Roulette (Fr., a little wheel), a game of chance, which from the end of the 18th century till 1838, when it was forbidden by law, was the principal gambling game in Paris. It was the leading game in the German spas till public gambling was abolished in 1873, is still popular in Italy, and is played to some extent in Great Britain and the United States. It is played on a cloth-covered oblong table, in the centre of which is a round cavity having several copper bands around its sides at equal distances from each other. The sides are fixed, but the bottom is movable round an axis in the centre of the cavity, and around its circumference are 38 holes painted black and red alternately, and numbered from 1 to 36, with two zeros marked 0 and 00. These numbers and zeros are painted on the green cloth, and on the margin of the table are the words impair, manque, rouge, pair, passe, and noir. The manager turns the wheel, at the same time throwing into the cavity in an opposite direction to the movement given to the movable bottom an ivory ball, which when the revolution ceases falls into one of the numbered cells.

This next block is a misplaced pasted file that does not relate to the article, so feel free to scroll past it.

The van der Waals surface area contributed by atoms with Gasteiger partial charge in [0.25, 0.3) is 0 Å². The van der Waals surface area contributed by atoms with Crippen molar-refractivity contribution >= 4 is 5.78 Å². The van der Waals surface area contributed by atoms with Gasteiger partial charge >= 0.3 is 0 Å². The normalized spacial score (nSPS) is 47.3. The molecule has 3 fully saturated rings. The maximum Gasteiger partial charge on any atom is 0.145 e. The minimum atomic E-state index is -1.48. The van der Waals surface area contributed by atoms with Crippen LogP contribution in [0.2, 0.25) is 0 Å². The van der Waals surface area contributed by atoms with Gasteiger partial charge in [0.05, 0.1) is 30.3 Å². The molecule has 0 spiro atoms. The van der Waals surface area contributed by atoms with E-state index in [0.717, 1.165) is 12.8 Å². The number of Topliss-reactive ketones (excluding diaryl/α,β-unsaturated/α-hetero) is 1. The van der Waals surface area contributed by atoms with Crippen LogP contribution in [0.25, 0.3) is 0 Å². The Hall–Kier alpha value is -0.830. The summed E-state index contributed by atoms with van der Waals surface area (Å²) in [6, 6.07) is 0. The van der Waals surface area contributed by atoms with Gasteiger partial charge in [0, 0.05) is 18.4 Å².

The player stakes his money upon one or more numbers, and if the ball falls into the corresponding number or zero, he receives for one number his stake and 35 times more, for two numbers 18 times more, for three numbers 12 times more, and so on, the gain being less as the risk is reduced. If the player stakes upon a column, or 12 numbers, and the ball enters a cell corresponding to one of them, he wins three times the amount of his risk. Or he may stake upon an even number (pair), an odd number (impair), from 1 to 18 inclusive (manque), from 19 to 36 inclusive (passe), or upon the colors rouge and noir. If he ventures upon these six chances and the ball falls into either of the zeros, the stakes may be divided between the banker and the player, or may be "put into prison" for another trial to determine to whom they belong. Some tables have but a single zero, and with 37 cells the amount returned to the winners is but 35 to 1, the bank gaining the difference; with two zeros, the advantage of the bank is proportionately greater; and with the divided chances on pair, impair, etc, the steady gain of the bank is almost certain, and is estimated at 4 per cent. on all the money staked.
In American roulette a 28 instead of 36 table is often used, the banker paying the winner but 27 for 1, thus giving a greater percentage against the player.